|Long Beach is a fun place
to sail. With definitely the best and most consistent winds in Southern
California, racers have a good possibility for excitement and the more
casual sailor can test his or her "stuff". There are places
to go within the harbor, down to Alamitos Bay, up to Cabrillo, by the Queen
Mary, to the oil islands and away from the constant ship movement and anchored
barges. If you don't have time to get to Catalina, fool yourself
for a night and anchor off one of the oil islands. With the lights
off and the boat at anchor, you'll sleep like a baby.
Long Beach includes the Port of Long Beach for commercial traffic and
for pleasure craft, the Inner Harbor area (just inside the entrance to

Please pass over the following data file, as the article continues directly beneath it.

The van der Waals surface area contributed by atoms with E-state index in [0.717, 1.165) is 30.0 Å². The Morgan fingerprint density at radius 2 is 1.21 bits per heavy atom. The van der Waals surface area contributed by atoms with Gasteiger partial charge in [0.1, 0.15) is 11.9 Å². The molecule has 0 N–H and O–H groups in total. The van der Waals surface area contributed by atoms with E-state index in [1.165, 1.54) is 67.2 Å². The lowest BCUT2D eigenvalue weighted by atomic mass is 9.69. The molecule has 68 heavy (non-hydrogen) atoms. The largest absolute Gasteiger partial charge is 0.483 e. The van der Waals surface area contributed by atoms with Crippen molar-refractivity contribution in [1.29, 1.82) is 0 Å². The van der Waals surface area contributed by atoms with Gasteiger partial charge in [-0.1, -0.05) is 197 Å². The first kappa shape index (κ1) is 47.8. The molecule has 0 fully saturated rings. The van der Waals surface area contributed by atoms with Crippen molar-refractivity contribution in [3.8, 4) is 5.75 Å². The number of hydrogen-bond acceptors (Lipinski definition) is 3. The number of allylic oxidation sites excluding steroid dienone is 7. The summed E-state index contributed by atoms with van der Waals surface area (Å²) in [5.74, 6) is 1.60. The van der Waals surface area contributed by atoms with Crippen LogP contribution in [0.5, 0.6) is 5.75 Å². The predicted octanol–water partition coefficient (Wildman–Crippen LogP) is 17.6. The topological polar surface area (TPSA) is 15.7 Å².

Channels Two and Three), Los Alamitos and Shoreline or the downtown
Marina which is located just east of the commercial port. It is
catty-corner from the Queen Mary across Queensway Bay and is the newest
Long Beach city-operated marina, opening in the early 80s.
The Long Beach
Shoreline (Downtown) Marina opened in 1982 and has 1844 slips for
recreational boaters. They are located between the Queen Mary and the
Long Beach Convention Center, in the heart of downtown Long Beach.
The old "fishbowl" area
under went a transformation due to the
expansion of the mole and the new Long Beach Aquarium across from
Shoreline Village. The Rainbow Harbor / Rainbow Marina is located
next to the Aquarium of the Pacific, and has 87 slips for
commercial and recreational vessels. With a 100-foot long
day dock inside the marina and 250 feet of day guest
mooring outside the entrance to the Harbor most visitors
can be accommodated. Day mooring is first come first
served, with a three (3) hour time limit. Rainbow Harbor
also has 12, 150-foot commercial vessel docks. Shoreline
Village overlooks Rainbow Marina with arcades and
restaurants to please the whole family.